Dems Rip Trump For Blaming West Coast Wildfires On Lack Of ‘Forest Management’
Prominent Democrats on the West Coast on Sunday took aim at President Trump a day after he told rallygoers in Minden, Nevada that the wildfires raging in the region can be blamed on lack of “forest management.”
“It is about forest management. Please remember the words, very simply: forest management. Please remember, about forest management, and other things,” Trump said on Saturday, as he continues dismissing climate change as a cause behind the wildfires that are burning across several Western states and forcing thousands to evacuate.
On Saturday, the White House announced Trump will visit California on Monday — a long-awaited move as the fires have destroyed millions of acres in the West for weeks.
The next day, Democrats joined Democratic presidential nominee Joe Biden in rebuking Trump’s dismissal of climate change and criticizing the White House for its failure to take bold action to battle wildfires engulfing Western states.
“The science is clear, and deadly signs like these are unmistakable — climate change poses an imminent, existential threat to our way of life,” Biden said in a statement on Saturday.
Here’s how they weighed in:
Los Angeles Mayor Eric Garcetti (D)
During an interview on CNN, Garcetti refuted Trump’s repeated characterization of wildfires as simply a “forest management” issue.
“It’s been very clear that years of drought, as we’re seeing, whether it’s too much water and too much rain in parts of our country right now, or too little,” Garcetti said.”This is climate change and this is an administration that’s put its head in the sand.”
Garcetti added that the Trump administration is hosting “the last vestiges of the flat Earth society of this generation” before demanding “real action” and calling Trump out for stoking a baseless assertion.
“We need to reduce the carbon emissions that we have, and we need to make sure we can manage that water,” Garcetti said. “This is not about just forest management or raking. Anybody who lives here in California is insulted by that, quite frankly, and (Trump) keeps perpetrating this lie.”
Sen. Jeff Merkley (D-OR)
Much like Garcetti, Merkley told ABC News that Trump’s unfounded “forest management” claim behind the raging wildfires as a “big and devastating lie.”
“The Cascade snowpacks have gotten smaller. Our forests have gotten drier. Our ocean has gotten warmer and more acidic. And this has been happening steadily over the last several decades,” Merkley said. “These are consequences of a warming planet that have huge impacts, huge impacts on rural America, with our forests, with our farming, with our fishing. This should not be blue or red. This should not be rural or urban. This is devastating to everyone.”
Merkley then said that the country needs a President who follows science.
“Just on COVID, we need to have a President follow the science. We need to have a president now who follows the science on global warming,” Merkley said. “America not only has to get its own act in order. It has to help lead the world to take this on. This is a planetary-scale tragedy of the commons that we need leadership to end.”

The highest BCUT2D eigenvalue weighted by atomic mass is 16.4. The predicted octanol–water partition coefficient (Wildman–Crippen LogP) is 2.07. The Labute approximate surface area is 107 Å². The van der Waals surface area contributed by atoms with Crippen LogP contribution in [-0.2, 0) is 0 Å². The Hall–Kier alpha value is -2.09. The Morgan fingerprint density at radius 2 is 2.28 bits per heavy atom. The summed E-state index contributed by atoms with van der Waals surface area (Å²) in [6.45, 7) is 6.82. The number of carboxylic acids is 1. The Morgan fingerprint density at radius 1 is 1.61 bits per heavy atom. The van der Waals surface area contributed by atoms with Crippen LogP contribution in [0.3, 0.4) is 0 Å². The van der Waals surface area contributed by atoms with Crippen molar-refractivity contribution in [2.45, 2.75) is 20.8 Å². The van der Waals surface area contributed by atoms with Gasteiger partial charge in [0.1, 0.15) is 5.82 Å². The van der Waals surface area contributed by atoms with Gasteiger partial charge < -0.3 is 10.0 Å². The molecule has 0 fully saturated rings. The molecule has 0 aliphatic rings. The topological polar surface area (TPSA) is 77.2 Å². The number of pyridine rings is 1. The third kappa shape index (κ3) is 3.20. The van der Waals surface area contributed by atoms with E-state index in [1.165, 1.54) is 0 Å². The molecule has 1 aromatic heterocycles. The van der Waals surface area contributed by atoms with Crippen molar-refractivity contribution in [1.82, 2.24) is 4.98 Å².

Washington Gov. Jay Inslee (D)
After saying that it’s “maddening” for the President to deny climate change, Inslee urged voters in the November election to vote out Trump “who has downplayed climate change, just like he’s downplayed COVID.”
“And for Donald Trump to say he’s a hero of climate change is like saying he’s a hero of masks against COVID,” Inslee said.
The Washington governor then rebuked Trump suggesting that “somehow we could have solved this problem by timber thinning” as “just a bunch of malarkey.”
Inslee recalled how he visited Bridgeport, Washington, a town that lost about 20 home, on Saturday and that the wildfires there came from grass, bunchgrass, cheatgrass and sagebrush.
“It doesn’t have a dang thing to do with thinning timber,” Inslee said. “It’s just a bunch of malarkey.”
Inslee conceded that there are places “where it makes sense that we thin our timber,” which he insisted Washington state is doing, before slamming the Trump administration for refusing to”help us actually finance that” because “they just want an excuse.”
Oregon Gov. Kate Brown (D)
Although Brown was pressed specifically about former Oregon lawmakers writing op-eds in The Washington Post that dismiss climate change and instead blame the wildfires raving the state on the failure of its government to prepare, Brown told CBS about how she stood up a fire council about two and a half years ago after Republicans wouldn’t take action following the council’s report.
“Folks came together, Republicans, Democrats, to tackle the issues. The council had an extensive report and called for extensive investments in our communities, harvesting and thinning,” Brown said. “Unfortunately, the Republicans walked away from the legislative session and we were unable to get that done.”
Brown then argued that the wildfires can’t simply be blamed on forest mismanagement.
“It’s both,” Brown said. “It’s decades of mismanagement of our forests in this country, and it is the failure to tackle climate change. We need to do both. And we can.”
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